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What Goes Into a "Green" House?

In fashioning its entry into the U.S. Department of Energy’s Solar Decathlon, SCU’s team scrupulously considered every detail of their design—from the beautiful bamboo beams overhead to the eco-friendly stuffing in the sofa cushions. As Yasemin Kimyacioglu, mechanical engineering student and member of the interior design team, said, “Though SCU’s entry is not judged on the 'green-ness' of the furnishings used, it was important to the team’s outreach mission to present a cohesive product that raises awareness of some of the options available to consumers, so they can adopt eco-friendly decision-making when outfitting their homes.” Here are some of the features included:

  • Patent-pending bamboo I-beams, developed by the SCU Solar Decathlon Civil Engineering Team. Strong and uniquely sustainable, bamboo quickly replenishes itself.
  • Modularized electrical system: Photovoltaic panels, electrical inverters, and batteries form a versatile system, allowing the homeowner to operate on or off the power grid.
  • Absorption chilling technology: Solar-heated water drives a thermodynamic conversion generating chilled water to cool the house.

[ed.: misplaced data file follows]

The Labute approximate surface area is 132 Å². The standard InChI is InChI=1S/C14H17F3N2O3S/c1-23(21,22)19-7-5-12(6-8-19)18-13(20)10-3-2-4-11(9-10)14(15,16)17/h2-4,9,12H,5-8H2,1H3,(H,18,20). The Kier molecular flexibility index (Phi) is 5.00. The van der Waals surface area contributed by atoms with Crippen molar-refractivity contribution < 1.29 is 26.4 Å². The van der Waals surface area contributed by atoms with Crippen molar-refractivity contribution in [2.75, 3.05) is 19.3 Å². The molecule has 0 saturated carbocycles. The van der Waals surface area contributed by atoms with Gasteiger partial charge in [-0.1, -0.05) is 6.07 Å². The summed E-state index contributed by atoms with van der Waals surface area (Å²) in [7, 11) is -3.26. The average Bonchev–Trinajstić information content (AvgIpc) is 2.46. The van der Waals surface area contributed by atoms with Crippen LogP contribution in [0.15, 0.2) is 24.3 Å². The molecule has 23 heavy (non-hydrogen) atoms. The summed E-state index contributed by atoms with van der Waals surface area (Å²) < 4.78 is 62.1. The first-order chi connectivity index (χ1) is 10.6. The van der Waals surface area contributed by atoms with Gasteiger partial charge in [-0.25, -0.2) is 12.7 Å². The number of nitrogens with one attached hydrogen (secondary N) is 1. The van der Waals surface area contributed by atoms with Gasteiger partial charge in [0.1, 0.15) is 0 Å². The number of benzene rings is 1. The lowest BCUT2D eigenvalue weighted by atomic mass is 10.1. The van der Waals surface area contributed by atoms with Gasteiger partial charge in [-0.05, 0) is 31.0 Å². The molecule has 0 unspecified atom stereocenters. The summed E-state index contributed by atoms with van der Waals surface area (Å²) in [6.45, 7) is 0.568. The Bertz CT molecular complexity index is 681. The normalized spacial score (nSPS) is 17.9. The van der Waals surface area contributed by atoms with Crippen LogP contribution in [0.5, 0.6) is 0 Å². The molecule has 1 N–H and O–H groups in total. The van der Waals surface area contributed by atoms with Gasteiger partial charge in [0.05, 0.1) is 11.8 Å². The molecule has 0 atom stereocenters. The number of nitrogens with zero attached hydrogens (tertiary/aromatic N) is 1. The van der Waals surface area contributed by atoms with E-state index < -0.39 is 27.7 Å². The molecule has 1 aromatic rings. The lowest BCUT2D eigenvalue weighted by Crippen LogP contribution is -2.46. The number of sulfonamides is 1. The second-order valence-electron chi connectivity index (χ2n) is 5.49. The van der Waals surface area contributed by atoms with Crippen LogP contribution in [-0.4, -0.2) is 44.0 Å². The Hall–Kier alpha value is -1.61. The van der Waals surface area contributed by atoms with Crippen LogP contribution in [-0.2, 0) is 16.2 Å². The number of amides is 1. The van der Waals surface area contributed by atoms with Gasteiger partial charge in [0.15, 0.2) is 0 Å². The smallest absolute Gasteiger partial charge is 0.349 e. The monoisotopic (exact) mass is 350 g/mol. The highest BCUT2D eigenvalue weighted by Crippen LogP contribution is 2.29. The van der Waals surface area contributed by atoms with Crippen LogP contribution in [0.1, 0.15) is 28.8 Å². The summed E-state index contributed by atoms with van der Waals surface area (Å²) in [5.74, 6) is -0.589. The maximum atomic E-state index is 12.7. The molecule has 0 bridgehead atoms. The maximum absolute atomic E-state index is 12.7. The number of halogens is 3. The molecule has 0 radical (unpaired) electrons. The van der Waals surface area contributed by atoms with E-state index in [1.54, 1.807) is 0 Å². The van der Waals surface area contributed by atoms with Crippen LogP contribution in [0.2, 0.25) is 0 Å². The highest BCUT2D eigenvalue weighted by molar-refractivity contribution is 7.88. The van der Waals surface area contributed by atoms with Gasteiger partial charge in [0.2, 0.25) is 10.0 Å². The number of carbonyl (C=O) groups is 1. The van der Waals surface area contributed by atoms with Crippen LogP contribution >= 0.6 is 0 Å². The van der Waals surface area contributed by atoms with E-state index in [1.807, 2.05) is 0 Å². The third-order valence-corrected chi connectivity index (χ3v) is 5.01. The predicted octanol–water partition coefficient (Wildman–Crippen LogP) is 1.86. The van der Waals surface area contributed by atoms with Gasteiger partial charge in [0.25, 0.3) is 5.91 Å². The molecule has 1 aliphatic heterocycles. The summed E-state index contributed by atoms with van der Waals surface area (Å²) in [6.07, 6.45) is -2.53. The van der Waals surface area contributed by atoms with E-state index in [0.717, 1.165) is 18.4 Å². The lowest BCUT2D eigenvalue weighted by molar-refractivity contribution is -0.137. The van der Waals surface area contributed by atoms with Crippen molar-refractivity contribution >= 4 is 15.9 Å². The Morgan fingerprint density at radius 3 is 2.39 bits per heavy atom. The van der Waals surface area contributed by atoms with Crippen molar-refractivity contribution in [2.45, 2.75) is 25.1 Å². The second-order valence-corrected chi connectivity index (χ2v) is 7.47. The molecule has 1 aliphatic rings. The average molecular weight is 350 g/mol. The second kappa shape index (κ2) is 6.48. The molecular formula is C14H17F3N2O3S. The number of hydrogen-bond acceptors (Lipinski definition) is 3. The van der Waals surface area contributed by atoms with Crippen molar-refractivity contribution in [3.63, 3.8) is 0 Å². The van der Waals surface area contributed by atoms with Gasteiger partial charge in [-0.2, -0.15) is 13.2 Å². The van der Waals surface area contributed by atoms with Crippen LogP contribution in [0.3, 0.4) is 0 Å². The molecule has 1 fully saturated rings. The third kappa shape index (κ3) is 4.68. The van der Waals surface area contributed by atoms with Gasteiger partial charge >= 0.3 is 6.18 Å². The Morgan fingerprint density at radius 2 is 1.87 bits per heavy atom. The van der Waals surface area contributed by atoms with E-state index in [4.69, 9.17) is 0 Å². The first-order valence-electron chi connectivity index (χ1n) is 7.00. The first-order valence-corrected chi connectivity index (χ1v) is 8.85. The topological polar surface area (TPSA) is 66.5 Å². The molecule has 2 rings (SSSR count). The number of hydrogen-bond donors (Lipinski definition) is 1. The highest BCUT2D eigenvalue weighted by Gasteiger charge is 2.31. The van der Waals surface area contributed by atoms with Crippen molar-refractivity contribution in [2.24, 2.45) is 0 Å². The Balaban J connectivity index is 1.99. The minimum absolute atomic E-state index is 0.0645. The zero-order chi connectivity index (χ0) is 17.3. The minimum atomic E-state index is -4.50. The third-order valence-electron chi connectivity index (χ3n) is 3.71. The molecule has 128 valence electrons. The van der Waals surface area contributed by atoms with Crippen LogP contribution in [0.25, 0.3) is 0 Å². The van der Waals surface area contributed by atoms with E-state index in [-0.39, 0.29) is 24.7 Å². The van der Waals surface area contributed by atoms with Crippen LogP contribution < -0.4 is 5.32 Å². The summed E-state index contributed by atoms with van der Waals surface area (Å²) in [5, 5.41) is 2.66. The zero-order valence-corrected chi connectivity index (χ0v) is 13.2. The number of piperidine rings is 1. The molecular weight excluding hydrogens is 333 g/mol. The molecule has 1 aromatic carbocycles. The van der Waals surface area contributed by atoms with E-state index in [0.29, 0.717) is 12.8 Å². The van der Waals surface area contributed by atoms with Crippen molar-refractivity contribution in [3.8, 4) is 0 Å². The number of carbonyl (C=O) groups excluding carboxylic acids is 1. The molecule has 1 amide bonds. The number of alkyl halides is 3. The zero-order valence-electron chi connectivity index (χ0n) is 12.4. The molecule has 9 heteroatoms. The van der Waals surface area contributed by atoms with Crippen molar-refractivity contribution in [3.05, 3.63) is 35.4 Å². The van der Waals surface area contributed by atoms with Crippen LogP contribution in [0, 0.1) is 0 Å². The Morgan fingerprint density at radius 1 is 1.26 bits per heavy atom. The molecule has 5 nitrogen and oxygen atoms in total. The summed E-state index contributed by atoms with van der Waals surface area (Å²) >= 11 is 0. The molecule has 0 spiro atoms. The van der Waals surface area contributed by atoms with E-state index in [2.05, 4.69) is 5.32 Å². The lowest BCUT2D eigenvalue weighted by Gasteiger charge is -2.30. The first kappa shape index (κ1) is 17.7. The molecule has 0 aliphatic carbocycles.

• Nana Wall: This beautiful glass wall maximizes natural light while minimizing heat loss.
  • Controls system: A controls system algorithm and myriad sensors monitor and adjust temperature, lighting, humidity, etc.
  • Siding: Fiber cement siding with advanced thermal insulating properties is used on the west and south faces of the home, where sunlight predominates. On the north and east walls, a durable surface made of paper from certified managed forests is employed.
  • Insulation: Recycled blue jeans!
  • Interior finishes: Hickory kitchen cabinets from certified forests and reclaimed oak furniture create a warm, casual environment, while recycled glass and ceramic tiles, and recycled-Coke-bottle glass accents beautifully finish the kitchen and bathroom. Paints and upholstery materials trim indoor air pollution through reduction of volatile organic compounds.

Learn more: www.scusolar.org